Like many cult titles, Phantom Of The Paradise is one of those films that has historically inspired just enough love in the people who handle home video catalogs in the U.S. to get out there consistently, albeit with little fanfare. The old Key Video VHS was passable for the days of analog, full-frame transfers and it got a decent, extras-free release to DVD in 2001.
That said, this is a film with a fanatical following — check out the excellent Swan Archives website for proof — and it has always cried out for a special edition. Scream Factory has answered that call in the U.S. and the result is a blu-ray/DVD set that is packed to the gills with the kind of Phantom-mania that will make the film’s fans smile.
Though this is the film’s high-def debut in the U.S., it is actually had more than a few releases in Europe and Australia. There is no information for who did the transfer but it looks reminiscent of the remaster done for Arrow Films in the U.K., sporting a detailed image with often intense colors and a look that is slightly darker in tone than the bright French blu-ray transfer. Either way, it’s a big step up from the DVD edition and is complemented nicely by 5.1 stereo mix, presented in lossless DTS form on the blu-ray. It delivers the film’s complex mix in a suitably punchy style, with the frequent songs really spreading out nicely across the speakers.
However, where this set truly excels is in the extras department. Scream Factory, in collaboration with the Swan Archives, has put together an awe-inspiring assemblage of bonus features that mix choice extras from the French and U.K. releases with a variety of new items produced especially for this set. In fact, there’s so much bonus material on this set that the blu-ray and DVD feature entirely different sets of extras, thus making it the rare combo pack where you actually need to watch both discs to see everything the set has to offer.
The glam-rock ball gets rolling on the blu-ray with a pair of commentaries. The first is a star-studded affair that features stars Jessica Harper, Gerrit Graham, Archie Hahn, Jeffrey Comanor and Peter Elbling (a.k.a. Harold Oblong). Thankfully, this is not one of those raucous group commentaries where everyone struggles to get their voices heards: instead, it was recorded in three different sessions — one for Graham, and one for Hahn/Comanor/Elbling — and artfully edited together into a scene-specific composite in the same style you hear on the special releases for James Bond films.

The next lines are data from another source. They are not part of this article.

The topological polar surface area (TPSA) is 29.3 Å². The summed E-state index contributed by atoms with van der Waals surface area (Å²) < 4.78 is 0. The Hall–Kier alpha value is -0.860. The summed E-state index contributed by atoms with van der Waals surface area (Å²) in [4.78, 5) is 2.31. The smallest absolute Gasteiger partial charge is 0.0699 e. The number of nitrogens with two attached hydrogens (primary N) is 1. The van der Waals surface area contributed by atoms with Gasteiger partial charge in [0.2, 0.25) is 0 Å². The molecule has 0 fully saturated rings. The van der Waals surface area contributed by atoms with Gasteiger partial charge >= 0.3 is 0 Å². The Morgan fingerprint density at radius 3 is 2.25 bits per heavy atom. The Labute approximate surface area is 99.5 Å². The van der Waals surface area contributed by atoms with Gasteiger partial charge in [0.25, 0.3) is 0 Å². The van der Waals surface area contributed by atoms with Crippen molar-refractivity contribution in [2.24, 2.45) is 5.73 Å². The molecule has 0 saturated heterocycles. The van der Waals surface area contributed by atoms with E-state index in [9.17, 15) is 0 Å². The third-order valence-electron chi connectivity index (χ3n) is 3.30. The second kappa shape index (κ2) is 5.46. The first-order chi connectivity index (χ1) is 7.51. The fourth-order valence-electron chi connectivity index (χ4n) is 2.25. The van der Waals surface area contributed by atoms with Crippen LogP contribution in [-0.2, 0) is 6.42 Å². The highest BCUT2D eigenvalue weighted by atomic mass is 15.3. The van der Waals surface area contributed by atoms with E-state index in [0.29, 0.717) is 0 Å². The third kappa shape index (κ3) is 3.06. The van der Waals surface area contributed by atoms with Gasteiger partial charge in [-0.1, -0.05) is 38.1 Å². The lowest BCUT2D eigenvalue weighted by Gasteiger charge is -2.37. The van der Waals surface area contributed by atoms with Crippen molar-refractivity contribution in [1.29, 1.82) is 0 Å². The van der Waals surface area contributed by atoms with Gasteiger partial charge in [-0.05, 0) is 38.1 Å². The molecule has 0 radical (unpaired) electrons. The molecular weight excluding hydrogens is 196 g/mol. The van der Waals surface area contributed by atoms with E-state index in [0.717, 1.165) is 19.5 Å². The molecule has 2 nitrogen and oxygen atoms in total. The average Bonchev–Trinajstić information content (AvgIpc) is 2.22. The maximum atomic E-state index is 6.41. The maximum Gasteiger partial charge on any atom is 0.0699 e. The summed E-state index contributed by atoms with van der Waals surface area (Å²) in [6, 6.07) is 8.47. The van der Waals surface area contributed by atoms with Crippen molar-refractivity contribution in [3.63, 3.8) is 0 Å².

Everyone involved in this track appreciate the film’s devoted following and each shares plentiful stories about the production from their perspectives. Hahn, Comanor and Elbling reveal how they designed their own choreography with little input from Brian DePalma, Harper discusses how co-star William Finley was a generous acting mentor and Graham talks about how he was pranked by a crew that at first mistakenly believed him to be a diva.
The second commentary is a solo track that features production designer Jack Fisk. It’s rare to hear a P.D. get their own track but Fisk was crucial to developing the film’s visual style so it’s interesting to hear him describe his process and methods. He gives tons of great info on how sets were built and locations were dressed, right down to the specific materials used to achieve different effects. He also tells a funny tale about the first time he realized DePalma liked his work and even tells a story about when his wife, Sissy Spacek, won the lead role in Carrie (she was a set decorator on Phantom!).
The next extras on the blu-ray are a trio of interview featurettes. The first offers a 35-minute chat with DePalma, who discusses the tortured genesis of the script, reflects on his working relationships with different cast and crew members and reveals what motivated visual choices for particular musical numbers. In an interesting moment, he reveals how much his early experimental film Dionysus In ’69 influenced the staging of the finale, right down to the use of actors from the stage show recorded in that film.
The next interview features Paul Williams, who covers a lot of territory in 35 minutes. He talks about his oft-punishing dual workload of acting and songwriting in detail, revealing how he crafted songs to fit the storyline and how dealt with the challenge of writing pastiche numbers without letting them get too knowingly campy. In a touching moment, he reveals how his mother’s terminal illness influenced the mindset he expresses in the lyrics of “Old Souls.”
The last interview is a quick but informative 4-minute chat with Tom Burman, who quickly runs through the design of the helmet as well as the scar makeup and dentures he did for Winslow. He also reveals why John Chambers got credit for the makeup on the film despite doing no work on it.